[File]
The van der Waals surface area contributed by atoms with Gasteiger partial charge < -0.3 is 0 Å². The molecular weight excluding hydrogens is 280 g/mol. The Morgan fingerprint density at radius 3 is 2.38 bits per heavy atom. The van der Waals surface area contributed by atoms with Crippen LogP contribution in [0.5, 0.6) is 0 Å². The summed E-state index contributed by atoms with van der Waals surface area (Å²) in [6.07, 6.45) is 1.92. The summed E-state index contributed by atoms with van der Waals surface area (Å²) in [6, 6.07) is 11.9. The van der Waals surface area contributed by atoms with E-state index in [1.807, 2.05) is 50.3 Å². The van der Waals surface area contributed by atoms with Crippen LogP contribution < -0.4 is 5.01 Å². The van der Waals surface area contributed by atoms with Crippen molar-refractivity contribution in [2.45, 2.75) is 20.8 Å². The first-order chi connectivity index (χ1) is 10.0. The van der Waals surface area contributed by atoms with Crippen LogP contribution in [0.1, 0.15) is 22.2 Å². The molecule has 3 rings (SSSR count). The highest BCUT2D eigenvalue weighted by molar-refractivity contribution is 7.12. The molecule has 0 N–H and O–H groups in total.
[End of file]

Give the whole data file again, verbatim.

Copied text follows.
The van der Waals surface area contributed by atoms with Gasteiger partial charge < -0.3 is 0 Å². The molecular weight excluding hydrogens is 280 g/mol. The Morgan fingerprint density at radius 3 is 2.38 bits per heavy atom. The van der Waals surface area contributed by atoms with Crippen LogP contribution in [0.5, 0.6) is 0 Å². The summed E-state index contributed by atoms with van der Waals surface area (Å²) in [6.07, 6.45) is 1.92. The summed E-state index contributed by atoms with van der Waals surface area (Å²) in [6, 6.07) is 11.9. The van der Waals surface area contributed by atoms with E-state index in [1.807, 2.05) is 50.3 Å². The van der Waals surface area contributed by atoms with Crippen LogP contribution < -0.4 is 5.01 Å². The van der Waals surface area contributed by atoms with Crippen molar-refractivity contribution in [2.45, 2.75) is 20.8 Å². The first-order chi connectivity index (χ1) is 10.0. The van der Waals surface area contributed by atoms with Crippen LogP contribution in [0.1, 0.15) is 22.2 Å². The molecule has 3 rings (SSSR count). The highest BCUT2D eigenvalue weighted by molar-refractivity contribution is 7.12. The molecule has 0 N–H and O–H groups in total.